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Sunday, December 5, 2021

QatarEnergy rejects ‘baseless’ Reuters report on plans for ‘green’ bonds


Qatar-owned gas supplier QatarEnergy has rejected a report by Reuters on ‘green bonds’.

QatarEnergy has denied a report alleging the company would be eyeing plans for green bonds, the gas supplier confirmed on Thursday.

The Qatar-owned company, previously known as Qatar Petroleum, issued a statement to reject a Reuters report that cited unnamed sources claiming it is “working on establishing an Environmental, Social and Governance (ESG) framework that would allow it to issue green bonds – debt earmarked for environmentally friendly uses.”

“QatarEnergy denies this report, and asserts that the information in the report is both incorrect and baseless,” the company said in a statement on Thursday.

Qatar’s largest liquefied natural gas (LNG) supplier has taken various steps towards environmental sustainability through eliminating carbon emission, however the plan to adopt an Environmental, Social and Governance (ESG) framework to sell “green” bonds to investors, as reported by Reuters, is not among the moves.

Reuters said the project was anticipated to be worth several billion dollars, according to unnamed sources.

“If completed, it would be the first sale of green bonds by a national oil company in the hydrocarbon-rich Gulf,” it added.

Climate Action Plan

The national company recently changed its name from ‘Qatar Petroleum’ to QatarEnergy in a bid to expand projects in the energy sector, and as a reflection of its new vision to deliver cleaner energy to the world and reflect its role as an active global partner in energy transition.

Currently, Qatar is moving towards becoming the largest LNG producer by 2030 through its $28.7 billion North Field Expansion project – the biggest such project in the world.

This is set to raise Qatar’s LNG production capacity from 77 million metric tonnes per year to 110 million metric tonnes per year by 2025.

In the wake of calls to combat climate change, global firms and several governments are shying away from funding oil, gas and coal supplies and shifting toward net-zero emissions.

Read also: Qatar to cut greenhouse gas emissions by 25 percent as part of new ‘climate action plan’

On Thursday, the Gulf state launched a national Climate Change Action Plan to reduce around 25 per cent of its greenhouse gas emissions by 2030.

“Qatar considers climate change to be one of the biggest challenges of our time, which calls for urgent and dedicated measures at the local, regional and global levels,” Environment Minister Abdulla bin Abdulaziz bin Turki Al Subaie said at the presser on Thursday.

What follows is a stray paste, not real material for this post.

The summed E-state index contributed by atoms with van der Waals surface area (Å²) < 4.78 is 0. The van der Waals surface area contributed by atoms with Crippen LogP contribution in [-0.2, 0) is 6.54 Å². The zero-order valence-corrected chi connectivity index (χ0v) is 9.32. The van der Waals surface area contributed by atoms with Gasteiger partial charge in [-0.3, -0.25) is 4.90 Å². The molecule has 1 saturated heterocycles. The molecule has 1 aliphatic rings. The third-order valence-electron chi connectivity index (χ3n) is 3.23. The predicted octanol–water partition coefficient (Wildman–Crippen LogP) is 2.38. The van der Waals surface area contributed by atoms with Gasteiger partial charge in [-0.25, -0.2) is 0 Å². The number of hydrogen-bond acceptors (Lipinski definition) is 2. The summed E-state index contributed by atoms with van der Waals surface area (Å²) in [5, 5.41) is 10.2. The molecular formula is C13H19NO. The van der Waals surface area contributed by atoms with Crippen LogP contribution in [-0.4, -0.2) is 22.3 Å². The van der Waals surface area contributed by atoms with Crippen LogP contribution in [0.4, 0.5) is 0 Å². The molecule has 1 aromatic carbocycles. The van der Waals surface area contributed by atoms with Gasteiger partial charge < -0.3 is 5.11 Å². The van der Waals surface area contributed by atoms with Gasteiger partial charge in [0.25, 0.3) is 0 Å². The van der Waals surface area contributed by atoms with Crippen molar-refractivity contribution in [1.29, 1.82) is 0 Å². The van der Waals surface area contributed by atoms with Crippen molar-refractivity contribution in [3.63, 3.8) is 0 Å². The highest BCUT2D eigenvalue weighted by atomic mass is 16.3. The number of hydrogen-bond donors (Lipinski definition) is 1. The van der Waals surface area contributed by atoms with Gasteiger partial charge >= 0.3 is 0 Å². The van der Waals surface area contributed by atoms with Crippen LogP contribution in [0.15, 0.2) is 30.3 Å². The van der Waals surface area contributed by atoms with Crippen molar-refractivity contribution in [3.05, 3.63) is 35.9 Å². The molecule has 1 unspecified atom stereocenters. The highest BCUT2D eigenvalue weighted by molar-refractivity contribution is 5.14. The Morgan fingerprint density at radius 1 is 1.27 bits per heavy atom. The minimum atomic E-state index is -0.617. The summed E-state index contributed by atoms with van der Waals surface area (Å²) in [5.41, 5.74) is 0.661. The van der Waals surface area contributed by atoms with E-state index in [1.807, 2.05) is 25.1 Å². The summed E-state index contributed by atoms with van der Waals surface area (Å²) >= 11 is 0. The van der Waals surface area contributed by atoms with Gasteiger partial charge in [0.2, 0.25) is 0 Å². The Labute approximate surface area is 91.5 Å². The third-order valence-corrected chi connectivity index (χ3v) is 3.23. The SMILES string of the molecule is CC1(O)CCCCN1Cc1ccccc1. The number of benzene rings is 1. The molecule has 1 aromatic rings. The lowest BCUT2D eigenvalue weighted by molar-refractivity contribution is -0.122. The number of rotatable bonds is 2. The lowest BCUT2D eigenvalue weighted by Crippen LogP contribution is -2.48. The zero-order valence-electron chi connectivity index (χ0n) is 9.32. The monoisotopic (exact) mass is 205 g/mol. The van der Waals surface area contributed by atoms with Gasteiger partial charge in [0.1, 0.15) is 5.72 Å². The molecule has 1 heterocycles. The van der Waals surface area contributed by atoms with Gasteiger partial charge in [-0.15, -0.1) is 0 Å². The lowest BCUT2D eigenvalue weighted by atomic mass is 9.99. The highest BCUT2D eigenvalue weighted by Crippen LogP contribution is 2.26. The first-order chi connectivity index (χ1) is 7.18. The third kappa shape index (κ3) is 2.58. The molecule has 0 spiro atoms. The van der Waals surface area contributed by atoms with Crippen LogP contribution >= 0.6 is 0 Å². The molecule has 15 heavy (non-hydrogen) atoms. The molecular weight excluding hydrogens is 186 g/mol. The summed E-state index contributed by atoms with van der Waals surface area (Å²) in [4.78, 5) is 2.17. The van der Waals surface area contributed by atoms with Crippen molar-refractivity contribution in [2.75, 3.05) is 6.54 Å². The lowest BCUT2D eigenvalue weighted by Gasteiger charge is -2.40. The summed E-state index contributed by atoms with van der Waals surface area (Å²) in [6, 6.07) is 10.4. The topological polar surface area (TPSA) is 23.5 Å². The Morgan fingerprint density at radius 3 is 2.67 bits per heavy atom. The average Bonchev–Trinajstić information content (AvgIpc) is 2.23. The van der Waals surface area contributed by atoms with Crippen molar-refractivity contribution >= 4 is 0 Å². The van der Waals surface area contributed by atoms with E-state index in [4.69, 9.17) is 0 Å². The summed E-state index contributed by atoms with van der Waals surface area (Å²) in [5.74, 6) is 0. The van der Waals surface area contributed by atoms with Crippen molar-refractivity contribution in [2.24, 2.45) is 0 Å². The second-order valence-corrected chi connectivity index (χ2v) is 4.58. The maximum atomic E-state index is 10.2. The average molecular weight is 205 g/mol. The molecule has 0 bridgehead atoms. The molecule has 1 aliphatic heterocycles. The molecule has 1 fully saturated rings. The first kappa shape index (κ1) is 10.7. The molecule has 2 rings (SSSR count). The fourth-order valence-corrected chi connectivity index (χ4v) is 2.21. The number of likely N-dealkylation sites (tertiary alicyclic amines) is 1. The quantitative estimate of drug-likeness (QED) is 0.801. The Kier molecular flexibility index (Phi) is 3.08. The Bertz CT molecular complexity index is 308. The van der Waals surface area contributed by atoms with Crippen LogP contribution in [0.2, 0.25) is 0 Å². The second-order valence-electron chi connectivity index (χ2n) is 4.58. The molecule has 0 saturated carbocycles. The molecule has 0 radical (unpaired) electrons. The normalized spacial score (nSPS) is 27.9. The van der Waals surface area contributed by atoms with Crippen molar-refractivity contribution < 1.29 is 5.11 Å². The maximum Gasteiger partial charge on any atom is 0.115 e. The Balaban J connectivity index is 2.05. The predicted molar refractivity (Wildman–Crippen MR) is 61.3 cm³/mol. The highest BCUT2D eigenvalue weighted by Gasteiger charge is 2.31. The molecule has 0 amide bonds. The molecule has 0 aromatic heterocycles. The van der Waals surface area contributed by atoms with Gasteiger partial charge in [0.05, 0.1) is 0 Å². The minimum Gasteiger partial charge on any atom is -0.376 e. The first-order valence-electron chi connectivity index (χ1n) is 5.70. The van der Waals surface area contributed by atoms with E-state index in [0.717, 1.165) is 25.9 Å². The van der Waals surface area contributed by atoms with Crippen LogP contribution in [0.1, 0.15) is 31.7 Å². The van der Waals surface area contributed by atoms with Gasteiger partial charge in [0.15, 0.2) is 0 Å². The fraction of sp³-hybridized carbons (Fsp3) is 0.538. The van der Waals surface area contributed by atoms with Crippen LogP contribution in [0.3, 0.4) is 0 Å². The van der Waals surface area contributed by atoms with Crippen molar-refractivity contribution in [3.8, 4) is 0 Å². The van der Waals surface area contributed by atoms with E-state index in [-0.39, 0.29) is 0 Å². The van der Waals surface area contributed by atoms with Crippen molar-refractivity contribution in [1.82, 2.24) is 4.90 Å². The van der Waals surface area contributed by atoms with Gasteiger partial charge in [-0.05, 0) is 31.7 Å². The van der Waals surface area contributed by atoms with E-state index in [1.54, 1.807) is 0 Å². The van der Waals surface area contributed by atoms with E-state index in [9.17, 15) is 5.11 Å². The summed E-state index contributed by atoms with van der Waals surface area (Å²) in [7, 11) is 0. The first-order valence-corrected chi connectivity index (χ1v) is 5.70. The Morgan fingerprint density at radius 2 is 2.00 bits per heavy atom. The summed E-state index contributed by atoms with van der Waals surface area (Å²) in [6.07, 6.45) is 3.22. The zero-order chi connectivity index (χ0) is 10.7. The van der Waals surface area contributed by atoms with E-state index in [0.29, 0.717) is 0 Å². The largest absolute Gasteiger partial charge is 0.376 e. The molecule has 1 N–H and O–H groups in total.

“The NCCAP is built on strategic plans for economic diversification set out in the Qatar National Vision 2030, the National Development Strategy and is aligned with United Nations Sustainable Development goals,” he added.

In 2019, greenhouse gas emissions were 109.9 MT CO2 eq. According to national figures, Qatar’s 25 per cent reduction would equal a 37 Mat CO2 eq dip by 2030. It will include various sectors such as oil and gas, power and water, transportation and construction.

This will be achieved by employing a variety of policies and levers, including activities of stakeholders-institutions, corporations, and private citizens.

“NCCAP sets a clear roadmap on how Qatar will meet its international commitments to help fight the causes and mitigate the effects manmade climate change, and in particular to reducing emissions of greenhouse gases,” said Deputy Prime Minister and Minister of Foreign Affairs Sheikh Mohammed bin Abdulrahman Al Thani at the press conference on Thursday.

“Qatar will spare no effort in achieving its desired role in facing the serious threat of climate change,” he added.

Earlier this month, Qatar established an environment and climate change ministry to tackle the global issue.

To address climate change, world leaders will attend the COP26 United Nations climate summit on Sunday to discuss solutions to tackling rising global temperatures.

Neighbouring Gulf states have followed Qatar in initiating a net-zero emission plan. 

Earlier this month, the United Arab Emirates set 2050 as its target for achieving carbon neutrality, while Saudi Arabia aims to achieve a similar plan by 2060.

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